I threw my Business Reporting class into the fire, assigning them today as their first writing assignment of the semester to write 10 paragraphs on the earnings of a large publicly traded company. I gave them the press release and we spent the bulk of the class time talking about how to read an income statement for a company.
If teaching this class for the past five years is any indication, here is what I expect:
1. First off, a lot of e-mails and office visits between now and Friday, when the story is due;
2. A few students writing millions with an M when they should have been writing billions with a B;
3. At least one student will not understand the difference between revenue and net income, even though a lot of time was spent on this in class;
4. More than half of the students will write impressive stories that show they understood what I was talking about;
5. A handful of students will go beyond the basic requirements I laid out and look up how the company’s stock performed on the day the earnings were announced and how the earnings were compared to projections;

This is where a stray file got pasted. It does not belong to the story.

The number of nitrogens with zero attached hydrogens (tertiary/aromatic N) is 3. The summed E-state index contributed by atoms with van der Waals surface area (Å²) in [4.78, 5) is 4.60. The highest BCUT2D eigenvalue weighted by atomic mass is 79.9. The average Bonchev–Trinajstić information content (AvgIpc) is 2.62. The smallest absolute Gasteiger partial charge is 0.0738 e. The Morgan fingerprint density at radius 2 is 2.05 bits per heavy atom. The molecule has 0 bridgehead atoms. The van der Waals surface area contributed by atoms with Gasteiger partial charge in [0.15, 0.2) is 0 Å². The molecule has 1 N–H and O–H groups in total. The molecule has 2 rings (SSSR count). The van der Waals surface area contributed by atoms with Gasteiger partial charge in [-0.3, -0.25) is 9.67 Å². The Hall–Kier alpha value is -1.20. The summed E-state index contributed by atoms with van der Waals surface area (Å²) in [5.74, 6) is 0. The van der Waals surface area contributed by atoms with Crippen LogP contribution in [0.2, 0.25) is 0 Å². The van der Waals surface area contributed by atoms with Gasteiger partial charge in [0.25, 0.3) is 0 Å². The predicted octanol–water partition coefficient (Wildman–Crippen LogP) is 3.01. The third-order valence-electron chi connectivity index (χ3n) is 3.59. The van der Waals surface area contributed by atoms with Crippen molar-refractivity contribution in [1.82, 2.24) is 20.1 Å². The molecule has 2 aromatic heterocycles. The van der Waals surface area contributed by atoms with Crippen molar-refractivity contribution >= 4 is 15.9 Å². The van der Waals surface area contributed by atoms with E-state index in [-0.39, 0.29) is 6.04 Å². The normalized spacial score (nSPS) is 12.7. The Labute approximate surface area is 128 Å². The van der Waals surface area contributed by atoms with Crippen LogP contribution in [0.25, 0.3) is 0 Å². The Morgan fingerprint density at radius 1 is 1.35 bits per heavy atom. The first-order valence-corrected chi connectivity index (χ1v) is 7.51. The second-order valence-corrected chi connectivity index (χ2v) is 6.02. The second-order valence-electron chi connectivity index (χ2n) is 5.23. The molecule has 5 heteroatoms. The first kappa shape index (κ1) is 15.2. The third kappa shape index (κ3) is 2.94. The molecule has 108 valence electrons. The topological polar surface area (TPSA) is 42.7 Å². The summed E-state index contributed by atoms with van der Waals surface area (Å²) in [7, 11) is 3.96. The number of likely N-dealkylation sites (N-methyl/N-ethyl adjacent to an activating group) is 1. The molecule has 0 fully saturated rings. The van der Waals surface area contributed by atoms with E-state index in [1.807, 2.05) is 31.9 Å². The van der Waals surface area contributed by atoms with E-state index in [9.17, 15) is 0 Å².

6. Nobody will work on this tonight. It’s a home basketball game vs. Boston College.
Starting off the class with an earnings story is part of immersing the class into what business reporters face every day. I started the immersion process on Monday by giving them an annual report and 10-K to read. Some of the students admitted that they only got through about 10 pages of the 10-K.
NOTE: It only took until 4:46 p.m. for a student in the class to e-mail me about this posting. Hey, at least it’s one student who will know what to do for the story.